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I want to write a comedy piece on cancer, having been disappointed that the jokes on Comedy vs. Cancer night that Sloan Kettering put together were comedy routines that the comedians usually perform. They were funny, no doubt, they spoke about outdoor restaurants made of cardboard and wood, family, culture and the like, but nothing that touched my heart. I have been fighting cancer for over 3 years. Well, that’s a funny term because I am not in a boxing ring with cancer as my opponent. I am more of a passive fighter or a struggler. I was probed and prodded in order to find out that I had cancer. I had MRI’s, CT scans, pet scans and biopsies to find out what was wrong, more tests in 6 months than I had in a lifetime. Then I received poisonous injections and pills for 6 months and lied around exhausted and hairless for a few more months. I had my blood taken out and put back in with new baby stem cells that I created by injecting myself with who-knows-what and lied around for another year. Then there was a period of time where I was supposedly in remission, with the pressure to move on only to find myself back on my sofa again feeling depleted with cancer winning the next round and I never got the opportunity to punch out cancer in a boxing ring. Perhaps a tickling match might be worth a try.

 So, fighting, battling, or struggling with cancer wasn’t for me, I lost 2 for 2 and felt demoralized. Then the Comedy Vs. Cancer night made me want to try to approach cancer from another angle. I wanted this night to touch my soul with a brand of humor that tickled my heart and lift it to a happier place. But I’ve also been thinking about the Fool, the first card in the major arcana’s tarot cards. – what would the fool do if he or she had cancer?


I refer to the fool as he or she because in many decks the Fool is an androgynous figure. Funny! I feel like that too – Cancer left me 60 pounds lighter with limp hair, flat chested and no waist. If I don’t put on makeup, earrings, and girly clothes, I can easily be mistaken for a boy. I am finding a freedom in androgyny to not be identified with a particular sex, and it is an uplifting feeling to be able to be who you are — untethered by sex role stereotypes. This is an appealing quality about the Fool as in Jung and the Tarot the author states that the Fool is “free and unencumbered by society.” I can be funny, curious, passive, or assertive and it’s not attached to a sex role, however being older — we are forgotten people — can give one that same feeling though that is another story.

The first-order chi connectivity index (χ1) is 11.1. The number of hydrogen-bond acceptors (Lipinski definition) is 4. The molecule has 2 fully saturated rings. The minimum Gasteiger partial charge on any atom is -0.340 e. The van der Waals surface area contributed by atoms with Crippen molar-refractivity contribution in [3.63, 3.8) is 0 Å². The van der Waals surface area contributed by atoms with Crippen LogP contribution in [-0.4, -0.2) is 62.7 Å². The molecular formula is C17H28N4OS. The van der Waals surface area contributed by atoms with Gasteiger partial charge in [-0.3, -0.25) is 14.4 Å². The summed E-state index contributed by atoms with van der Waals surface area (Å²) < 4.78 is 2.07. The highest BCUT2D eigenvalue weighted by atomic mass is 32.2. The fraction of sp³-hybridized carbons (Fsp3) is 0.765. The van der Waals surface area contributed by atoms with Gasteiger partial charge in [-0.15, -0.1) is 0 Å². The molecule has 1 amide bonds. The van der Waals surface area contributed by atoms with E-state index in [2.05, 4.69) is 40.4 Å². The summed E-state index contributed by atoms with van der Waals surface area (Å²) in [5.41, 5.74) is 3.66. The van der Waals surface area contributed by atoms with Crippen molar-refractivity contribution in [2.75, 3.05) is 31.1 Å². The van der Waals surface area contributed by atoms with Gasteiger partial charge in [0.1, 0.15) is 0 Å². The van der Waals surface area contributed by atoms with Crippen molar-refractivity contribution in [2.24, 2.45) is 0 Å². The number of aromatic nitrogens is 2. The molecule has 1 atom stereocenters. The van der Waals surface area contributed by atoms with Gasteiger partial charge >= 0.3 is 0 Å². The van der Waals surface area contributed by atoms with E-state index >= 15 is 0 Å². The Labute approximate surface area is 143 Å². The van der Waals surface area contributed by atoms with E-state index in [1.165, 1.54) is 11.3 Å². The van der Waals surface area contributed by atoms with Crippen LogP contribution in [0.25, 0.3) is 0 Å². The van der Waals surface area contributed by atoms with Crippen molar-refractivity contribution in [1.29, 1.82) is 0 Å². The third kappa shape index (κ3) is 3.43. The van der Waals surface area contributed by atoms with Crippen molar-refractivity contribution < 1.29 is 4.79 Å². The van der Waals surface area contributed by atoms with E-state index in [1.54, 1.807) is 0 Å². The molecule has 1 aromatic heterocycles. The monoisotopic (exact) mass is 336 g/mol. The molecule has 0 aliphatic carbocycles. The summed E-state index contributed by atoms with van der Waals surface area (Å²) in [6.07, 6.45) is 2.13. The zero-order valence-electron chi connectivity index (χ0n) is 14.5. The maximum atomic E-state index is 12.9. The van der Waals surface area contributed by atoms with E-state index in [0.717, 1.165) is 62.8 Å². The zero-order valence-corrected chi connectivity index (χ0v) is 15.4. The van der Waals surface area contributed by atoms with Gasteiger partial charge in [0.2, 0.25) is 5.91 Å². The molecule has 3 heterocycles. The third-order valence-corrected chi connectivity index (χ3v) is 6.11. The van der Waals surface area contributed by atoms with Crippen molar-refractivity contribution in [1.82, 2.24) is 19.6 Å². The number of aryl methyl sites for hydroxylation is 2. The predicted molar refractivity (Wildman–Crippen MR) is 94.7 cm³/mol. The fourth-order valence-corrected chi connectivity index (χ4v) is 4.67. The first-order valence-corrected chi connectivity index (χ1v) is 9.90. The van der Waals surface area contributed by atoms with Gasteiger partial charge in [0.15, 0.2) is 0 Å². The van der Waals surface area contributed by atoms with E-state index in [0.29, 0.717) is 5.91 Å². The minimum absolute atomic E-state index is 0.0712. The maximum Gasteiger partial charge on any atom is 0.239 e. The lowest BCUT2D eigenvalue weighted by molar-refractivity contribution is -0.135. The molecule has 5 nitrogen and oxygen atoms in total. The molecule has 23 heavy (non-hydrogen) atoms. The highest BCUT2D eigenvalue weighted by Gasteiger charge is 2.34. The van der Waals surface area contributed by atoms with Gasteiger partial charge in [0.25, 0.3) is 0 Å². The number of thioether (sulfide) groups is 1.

The author of Jung and the Tarot also states that the fool carries, “carries wisdom, madness and folly, bridging unconscious mayhem with structured consciousness.”

When I think about life with cancer, that sentence catches my attention because cancer is mayhem in my body. There are symptoms and pills, exhaustion, vulnerability both physical and emotional and so it is difficult to maintain an untethered emotional state for long, though there are periods where spiritual peace is attainable, where I can transcend from what is going on in my body and connect with my soul in a higher state of consciousness. I imagine the fool having those periods of time as longer lasting than my fleeting moments. I imagine the fool – with a facial expression of ecstasy – walking freely along the path of chaos and peace balancing both with carefree ease.


I imagine the Fool is not bothered by days of no energy because he/she rests when needed and is unattached to the feeling of sadness that I carry when those moments of exhaustion hit me. The fool will rest blissfully and continue its journey at a later date. There are no concerns for time elements, nor does the Fool need to worry about losing health coverage because there is faith that it will all work out.


A book by called Tarot Therapy by Janet Woudhuysen states that the fool doesn’t know where he is going but knows that you don’t reach perfection by standing still. That feels so satisfying to me because the Fool doesn’t need an agenda and a list of questions written out before a doctor visit: the Fool has faith that it will all work out the way it should – in the best of all possible worlds, as Candide once wisely said, while I worry that I missed a question, or that something else will happen that may or may not occur, but it doesn’t stop me from worrying.

I imagine that the Fool will go about its journey with cancer with faith and ease, especially if he is treated at Sloan Kettering, but the question of how the Fool would handle a recurrence is the next issue at hand, as the Fool knows that our growth process and life lessons, are not straight lines forward. Sometimes there are detours and regressions that occur before we can move forward again. This is what a cancer recurrence is, a detour: It can feel like you’re back at square 1 but lessons learned don’t get unlearned, it just takes a while to get back on your feet — the Fool doesn’t judge, but instead merrily moves forward with a white rose held delicately in his left hand representing secrets that are yet to be discovered.